The China Project has attracted support from community leaders and friends of the Faculty of Social Work over the last decade. Through our work in China, we have identified a number of possible future initiatives that will strategically support the development of social work in China. Depending on the availability of funding, the following programs may be launched. If you are interested in supporting these programs, please get in touch with Professor Tsang, Director of the China Project.
- Through our collaboration with Tsinghua University, we have discovered new needs in the area of health and mental health. Examples include effective treatment for addiction, especially among children and youth; widespread mental health issues such as depression and sleep disorders; and family, marital, and parenting difficulties (e.g. rapidly increasing divorce rate, parental migration, single-parenthood, care-giving to the elderly) that impact on the health and mental health of family members.
We are looking for funding to support research and development of effective intervention programs, as well as documentation and the transfer of knowledge and skills to Chinese health care and social service professionals. Specific activities will include:
- intervention program development and outcome research, involving effective knowledge transfer and scholarly exchange between Tsinghua University and the University of Toronto (training visits, research and development workshops, research meetings and conferences);
- development of treatment manuals, training materials, training modules and course materials, instruction DVDs, and interactive learning websites;
- training modules for a larger number of practitioners who can continue to deliver the intervention programs, including a train-the-trainers component to ensure self-sustainability.
We are estimating a five-year completion cycle for this initiative.
- Given our many collaborative initiatives in Shandong Province, it would be ideal if we could set up a social work learning centre in Shandong, with a small full-time staff (a director and two project associates who are social workers, and a secretary). The Social Work Practice Learning Centre, supported by the China Project team at the University of Toronto, will provide ongoing professional support to our colleagues in Shandong in terms of training, consultation, supervision, program development, research and program evaluation.
Most schools of social work in China suffered from the lack of practical experience and practice teaching. Since professional social work education was only reestablished recently in China, most of the social work teachers themselves are not trained social workers, but academics transferred from other disciplines such as sociology, philosophy, economics and psychology. These social work educators typically focus on the classroom teaching of theory, concepts, and practice principles, without much direct experience to share with their students. Our initiative in Shandong specifically targets this knowledge and learning gap, and therefore focuses on the development of direct practice skills. The proposed Learning Centre will offer the following services:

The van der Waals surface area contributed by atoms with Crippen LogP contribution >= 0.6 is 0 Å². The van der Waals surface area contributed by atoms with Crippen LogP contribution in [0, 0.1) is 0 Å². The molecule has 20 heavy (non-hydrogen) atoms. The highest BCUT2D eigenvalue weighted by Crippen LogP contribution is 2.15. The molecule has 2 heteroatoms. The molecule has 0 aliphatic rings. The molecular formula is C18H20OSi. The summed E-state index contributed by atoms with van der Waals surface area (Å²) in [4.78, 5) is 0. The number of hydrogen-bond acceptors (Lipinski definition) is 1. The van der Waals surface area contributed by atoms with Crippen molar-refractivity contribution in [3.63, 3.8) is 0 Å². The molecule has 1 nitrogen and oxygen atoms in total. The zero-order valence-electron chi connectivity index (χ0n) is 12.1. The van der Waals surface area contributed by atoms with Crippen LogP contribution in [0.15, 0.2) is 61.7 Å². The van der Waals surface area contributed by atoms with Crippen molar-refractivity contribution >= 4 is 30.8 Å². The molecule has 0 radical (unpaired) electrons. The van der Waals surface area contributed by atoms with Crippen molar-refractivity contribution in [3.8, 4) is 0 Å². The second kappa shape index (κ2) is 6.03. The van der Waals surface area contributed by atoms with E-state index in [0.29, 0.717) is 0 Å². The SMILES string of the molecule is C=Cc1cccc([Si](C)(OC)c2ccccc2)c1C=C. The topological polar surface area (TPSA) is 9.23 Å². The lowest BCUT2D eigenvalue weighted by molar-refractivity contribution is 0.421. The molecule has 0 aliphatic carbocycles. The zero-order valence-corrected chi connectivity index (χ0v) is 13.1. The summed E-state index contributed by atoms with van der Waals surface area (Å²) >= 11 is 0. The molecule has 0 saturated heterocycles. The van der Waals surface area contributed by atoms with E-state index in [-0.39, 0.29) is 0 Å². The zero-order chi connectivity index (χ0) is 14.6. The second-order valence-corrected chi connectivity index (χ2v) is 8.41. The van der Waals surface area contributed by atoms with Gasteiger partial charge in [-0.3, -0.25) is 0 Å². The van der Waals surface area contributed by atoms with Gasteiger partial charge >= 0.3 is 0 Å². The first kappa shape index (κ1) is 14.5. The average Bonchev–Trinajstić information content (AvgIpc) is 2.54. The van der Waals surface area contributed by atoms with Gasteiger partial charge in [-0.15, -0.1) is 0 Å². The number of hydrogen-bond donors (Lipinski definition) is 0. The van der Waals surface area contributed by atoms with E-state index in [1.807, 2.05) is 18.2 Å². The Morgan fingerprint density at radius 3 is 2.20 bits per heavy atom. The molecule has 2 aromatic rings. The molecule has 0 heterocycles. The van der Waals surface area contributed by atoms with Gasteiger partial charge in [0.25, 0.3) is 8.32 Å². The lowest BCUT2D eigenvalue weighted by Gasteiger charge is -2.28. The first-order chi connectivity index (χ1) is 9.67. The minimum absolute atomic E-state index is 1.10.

- coordination of knowledge transfer and scholarly exchange between Canada and Shandong, especially focusing on the organization of training activities, professional/academic team meetings and conferences involving Canadian and International colleagues. This can include special practical skills workshops, training programs, and research and development workshops for specific areas of direct practice (e.g. family violence, addiction, medical social work, etc.);
- provision of direct professional consultation and support to direct practitioners and social work educators in the growing number of new initiatives. Given the fact that many of our Shandong colleagues do not have direct social work practice experience in areas such as school social work, medical social work, domestic violence, developmental disabilities, etc., the Learning Centre with facilitate collaboration between direct practitioners and social work educators. This initiative works to encourage social work educators to get involved with direct social work practice. This can take the form of work-partnership or work team development, building practice programs staffed by social work educators and students, special time-limited community based projects involving social work teachers and students;